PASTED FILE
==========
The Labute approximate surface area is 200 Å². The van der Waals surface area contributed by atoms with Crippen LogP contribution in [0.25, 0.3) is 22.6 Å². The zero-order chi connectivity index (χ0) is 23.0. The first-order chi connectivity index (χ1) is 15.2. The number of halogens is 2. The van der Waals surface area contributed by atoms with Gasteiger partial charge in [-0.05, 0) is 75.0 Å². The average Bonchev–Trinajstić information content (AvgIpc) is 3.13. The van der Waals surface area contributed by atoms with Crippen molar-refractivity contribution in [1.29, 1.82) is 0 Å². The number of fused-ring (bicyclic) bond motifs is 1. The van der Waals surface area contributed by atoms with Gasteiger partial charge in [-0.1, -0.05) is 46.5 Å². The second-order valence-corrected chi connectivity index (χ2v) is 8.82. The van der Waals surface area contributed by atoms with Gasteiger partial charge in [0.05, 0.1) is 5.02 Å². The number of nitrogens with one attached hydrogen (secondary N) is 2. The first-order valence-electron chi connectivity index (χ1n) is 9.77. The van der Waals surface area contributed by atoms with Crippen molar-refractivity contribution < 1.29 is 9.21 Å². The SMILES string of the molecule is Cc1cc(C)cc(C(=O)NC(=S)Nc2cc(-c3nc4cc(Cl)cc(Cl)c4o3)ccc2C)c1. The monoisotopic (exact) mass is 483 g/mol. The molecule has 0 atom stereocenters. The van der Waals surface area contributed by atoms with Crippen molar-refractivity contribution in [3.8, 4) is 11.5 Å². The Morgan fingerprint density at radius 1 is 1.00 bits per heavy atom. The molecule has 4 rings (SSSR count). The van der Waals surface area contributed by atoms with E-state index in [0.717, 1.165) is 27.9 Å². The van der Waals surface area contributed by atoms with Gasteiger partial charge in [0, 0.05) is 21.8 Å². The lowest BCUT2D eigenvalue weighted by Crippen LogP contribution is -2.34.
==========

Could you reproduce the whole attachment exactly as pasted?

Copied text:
The Labute approximate surface area is 200 Å². The van der Waals surface area contributed by atoms with Crippen LogP contribution in [0.25, 0.3) is 22.6 Å². The zero-order chi connectivity index (χ0) is 23.0. The first-order chi connectivity index (χ1) is 15.2. The number of halogens is 2. The van der Waals surface area contributed by atoms with Gasteiger partial charge in [-0.05, 0) is 75.0 Å². The average Bonchev–Trinajstić information content (AvgIpc) is 3.13. The van der Waals surface area contributed by atoms with Crippen molar-refractivity contribution in [1.29, 1.82) is 0 Å². The number of fused-ring (bicyclic) bond motifs is 1. The van der Waals surface area contributed by atoms with Gasteiger partial charge in [-0.1, -0.05) is 46.5 Å². The second-order valence-corrected chi connectivity index (χ2v) is 8.82. The van der Waals surface area contributed by atoms with Gasteiger partial charge in [0.05, 0.1) is 5.02 Å². The number of nitrogens with one attached hydrogen (secondary N) is 2. The first-order valence-electron chi connectivity index (χ1n) is 9.77. The van der Waals surface area contributed by atoms with Crippen molar-refractivity contribution < 1.29 is 9.21 Å². The SMILES string of the molecule is Cc1cc(C)cc(C(=O)NC(=S)Nc2cc(-c3nc4cc(Cl)cc(Cl)c4o3)ccc2C)c1. The monoisotopic (exact) mass is 483 g/mol. The molecule has 0 atom stereocenters. The van der Waals surface area contributed by atoms with Crippen molar-refractivity contribution in [3.8, 4) is 11.5 Å². The Morgan fingerprint density at radius 1 is 1.00 bits per heavy atom. The molecule has 4 rings (SSSR count). The van der Waals surface area contributed by atoms with E-state index in [0.717, 1.165) is 27.9 Å². The van der Waals surface area contributed by atoms with Gasteiger partial charge in [0, 0.05) is 21.8 Å². The lowest BCUT2D eigenvalue weighted by Crippen LogP contribution is -2.34.